Driving expenses: If you used your car to perform volunteer activities, you may deduct 14 cents per mile traveled. Gasoline and tolls can be deducted, too: Just be sure to keep a paper trail. Travel incidentals: If you traveled away from home for more than a day on a volunteer trip, you can deduct expenses for food, lodging and transportation, as long as the price tag is considered “reasonable.”

Nonprofit status: Not sure if the organization you volunteer for is tax-exempt? Check its tax status by calling the IRS toll-free at (877) 829-5500. —J.S.



So you’re thinking about taking the plunge and joining the ranks of VolunTourists across the globe? The first leg of your journey involves gathering information and finding the program that best matches your skills and interests. As with any trip, you’ll want to make sure you have a trustworthy host. Daniela Papi, founder of VolunTourism operator Protect the Earth, Protect Yourself (PEPY), suggests obtaining an itinerary for the trips that interest you most, as well as a list of past participants and their contact information.

Here are five suggestions:

Get Moving: Whether it’s by plane, train, bike or donkey, VolunTourists serve as movers of valuable medical and educational supplies, building materials and ideas. Horses—plus a caravan of camels and a herd of goats—are the preferred mode of transport for Relief Riders International (reliefridersinternational.com), which sends VolunTourists to remote villages throughout India to set up medical camps, give goats to needy families and distribute educational materials to schools.

Meanwhile, PEPY (pepyride.org) hosts bicycle trips across Cambodia that focus on learning about the cultures, geography and needs of each region along the route. In addition to transporting supplies, each rider collects donations for his or her trip, which are used to fund activities such as a library-and literacy initiative, a school-building project and a program that provides bicycles to rural schoolchildren.

Help the Big Easy: New Orleans, once one of the most culturally vibrant cities in America, is still a disaster zone due to Hurricane Katrina. But you can make a difference by rebuilding wrecked homes, assisting with a pet-rescue program, tutoring kids or simply picking up debris. Visit Common Ground Relief (commongroundrelief.org), Animal Rescue New Orleans (animalrescueneworleans.org) or the Greater New Orleans chapter of Volunteers of America (voagno.org) to locate some of the projects going on in the area.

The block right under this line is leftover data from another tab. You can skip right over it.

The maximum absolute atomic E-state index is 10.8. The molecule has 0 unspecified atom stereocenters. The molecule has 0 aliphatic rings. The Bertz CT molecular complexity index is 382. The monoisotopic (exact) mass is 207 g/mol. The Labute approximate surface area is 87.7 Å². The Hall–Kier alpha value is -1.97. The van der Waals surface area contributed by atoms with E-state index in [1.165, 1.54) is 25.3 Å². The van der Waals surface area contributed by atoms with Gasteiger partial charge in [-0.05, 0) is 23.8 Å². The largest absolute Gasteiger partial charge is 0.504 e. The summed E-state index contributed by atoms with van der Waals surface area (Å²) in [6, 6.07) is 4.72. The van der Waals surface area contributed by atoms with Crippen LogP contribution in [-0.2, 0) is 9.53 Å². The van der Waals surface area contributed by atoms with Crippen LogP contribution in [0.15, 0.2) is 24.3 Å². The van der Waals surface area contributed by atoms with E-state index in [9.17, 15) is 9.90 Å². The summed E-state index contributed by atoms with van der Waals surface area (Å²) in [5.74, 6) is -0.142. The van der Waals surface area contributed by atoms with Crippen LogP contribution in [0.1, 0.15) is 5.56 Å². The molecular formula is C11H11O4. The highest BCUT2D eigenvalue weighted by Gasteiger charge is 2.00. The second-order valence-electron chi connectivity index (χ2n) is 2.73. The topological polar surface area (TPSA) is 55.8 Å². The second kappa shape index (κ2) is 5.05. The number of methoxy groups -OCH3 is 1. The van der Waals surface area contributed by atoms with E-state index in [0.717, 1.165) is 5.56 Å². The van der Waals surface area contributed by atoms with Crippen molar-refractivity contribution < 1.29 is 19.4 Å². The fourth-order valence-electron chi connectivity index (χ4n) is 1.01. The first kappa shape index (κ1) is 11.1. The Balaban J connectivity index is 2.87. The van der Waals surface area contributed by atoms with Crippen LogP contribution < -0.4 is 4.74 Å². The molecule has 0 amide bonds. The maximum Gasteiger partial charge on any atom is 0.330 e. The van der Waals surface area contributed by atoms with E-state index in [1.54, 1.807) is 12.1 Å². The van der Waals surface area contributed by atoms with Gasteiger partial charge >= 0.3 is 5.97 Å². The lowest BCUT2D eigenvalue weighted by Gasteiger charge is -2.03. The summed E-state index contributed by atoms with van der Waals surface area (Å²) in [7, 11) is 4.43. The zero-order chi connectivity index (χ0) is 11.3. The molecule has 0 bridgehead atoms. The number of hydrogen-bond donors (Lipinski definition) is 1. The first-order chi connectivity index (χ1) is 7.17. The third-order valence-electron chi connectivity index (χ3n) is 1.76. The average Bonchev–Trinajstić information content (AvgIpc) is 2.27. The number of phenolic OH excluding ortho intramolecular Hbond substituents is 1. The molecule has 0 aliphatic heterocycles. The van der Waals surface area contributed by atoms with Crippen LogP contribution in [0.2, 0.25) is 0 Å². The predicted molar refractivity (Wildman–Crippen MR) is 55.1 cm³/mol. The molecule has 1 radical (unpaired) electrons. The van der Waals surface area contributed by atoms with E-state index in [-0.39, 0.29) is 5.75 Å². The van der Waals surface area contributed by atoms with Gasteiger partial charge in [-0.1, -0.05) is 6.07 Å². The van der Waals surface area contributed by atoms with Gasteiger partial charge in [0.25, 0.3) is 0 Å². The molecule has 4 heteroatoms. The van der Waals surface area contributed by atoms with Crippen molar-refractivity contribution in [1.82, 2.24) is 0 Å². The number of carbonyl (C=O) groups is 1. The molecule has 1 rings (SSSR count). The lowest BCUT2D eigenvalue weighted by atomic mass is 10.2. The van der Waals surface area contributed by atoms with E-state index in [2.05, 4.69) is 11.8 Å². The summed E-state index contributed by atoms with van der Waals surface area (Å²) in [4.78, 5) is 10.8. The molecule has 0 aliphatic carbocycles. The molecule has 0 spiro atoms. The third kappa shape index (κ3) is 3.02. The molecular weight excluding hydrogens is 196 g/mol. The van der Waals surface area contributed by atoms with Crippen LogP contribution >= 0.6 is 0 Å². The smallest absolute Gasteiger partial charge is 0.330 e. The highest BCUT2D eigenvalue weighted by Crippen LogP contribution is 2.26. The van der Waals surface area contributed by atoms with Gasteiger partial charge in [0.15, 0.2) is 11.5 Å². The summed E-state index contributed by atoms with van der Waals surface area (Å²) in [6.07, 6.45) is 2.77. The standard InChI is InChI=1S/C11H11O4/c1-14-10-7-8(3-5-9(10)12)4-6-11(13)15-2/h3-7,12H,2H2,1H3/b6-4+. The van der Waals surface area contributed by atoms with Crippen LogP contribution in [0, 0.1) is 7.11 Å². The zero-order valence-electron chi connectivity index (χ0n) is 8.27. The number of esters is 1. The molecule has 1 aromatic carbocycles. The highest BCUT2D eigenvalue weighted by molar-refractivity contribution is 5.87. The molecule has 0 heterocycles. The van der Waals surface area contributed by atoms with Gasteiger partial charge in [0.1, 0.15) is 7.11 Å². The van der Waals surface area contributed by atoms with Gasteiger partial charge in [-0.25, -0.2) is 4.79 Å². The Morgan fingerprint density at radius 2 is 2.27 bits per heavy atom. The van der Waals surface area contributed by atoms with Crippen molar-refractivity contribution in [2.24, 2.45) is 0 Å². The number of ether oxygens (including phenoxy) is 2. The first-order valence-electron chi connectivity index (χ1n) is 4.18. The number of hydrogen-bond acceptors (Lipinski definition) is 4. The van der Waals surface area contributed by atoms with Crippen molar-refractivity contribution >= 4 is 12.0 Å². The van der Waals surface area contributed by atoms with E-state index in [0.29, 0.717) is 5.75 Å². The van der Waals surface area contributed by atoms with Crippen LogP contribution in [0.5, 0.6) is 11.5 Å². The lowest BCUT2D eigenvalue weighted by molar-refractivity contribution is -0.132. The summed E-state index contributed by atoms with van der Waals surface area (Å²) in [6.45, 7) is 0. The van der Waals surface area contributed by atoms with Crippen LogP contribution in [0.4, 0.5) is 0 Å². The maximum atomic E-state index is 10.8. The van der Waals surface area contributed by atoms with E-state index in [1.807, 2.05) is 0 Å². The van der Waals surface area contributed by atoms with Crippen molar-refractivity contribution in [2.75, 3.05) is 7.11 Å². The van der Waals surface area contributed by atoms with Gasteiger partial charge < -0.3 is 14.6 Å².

Go Green: Adventure Service Tourism (adventureservicetourism.com) coordinates a variety of eco-friendly vacations in South America for VolunTourists. This year’s options include projects to regenerate the yellow spotted sideneck turtle population, conserve three threatened species of palm trees and help women in rainforest communities grow medicinal plants.

On the other side of the globe, Volunteers for Peace (vfp.org) coordinates trips to African countries that last two to three weeks and focus on sustainable agriculture and environmental protection activities. For those interested in a longer trip, Global Vision International (gvi.co.uk) hosts a 10-week program researching marine mammals in Kenya and a 10-week program monitoring coral reefs, migration patterns of whale sharks and other ecological concerns in the Seychelles.

Surf and Turf: Finnish VolunTourism operator Otra Cosa (otracosa.nl) is looking for “enthusiastic people just wanting to help out and see Peruvian life behind the tourist facades.” Local organizations in Huanchaco, Peru, offer volunteers discounts on food, Spanish classes, Shiatsu massage, surfing equipment rental and accommodations. Volunteers can help out at places such as an organic sugar or coffee farm, a vegetarian restaurant or a surf-and-skateboard academy, or aid activities such as a photography project for kids or an English training program for mountain guides.

Om My God: Through Conscious Journeys (consciousjourneys.org), VolunTourists don’t just backpack their way through Tibet’s breathtaking scenery. They explore temples, monasteries, festivals and rituals and interact personally with lamas, yogis, monks and other scholars. In return for the teachings they receive, the volunteers deliver medical supplies to remote areas, help set up clinics and assess health needs in rural communities, where conditions such as malnutrition, rickets, tuberculosis and epilepsy are widespread. Throughout the trip, guides educate volunteers about Eastern and Western approaches to medicine, spirituality and healing. —J.S.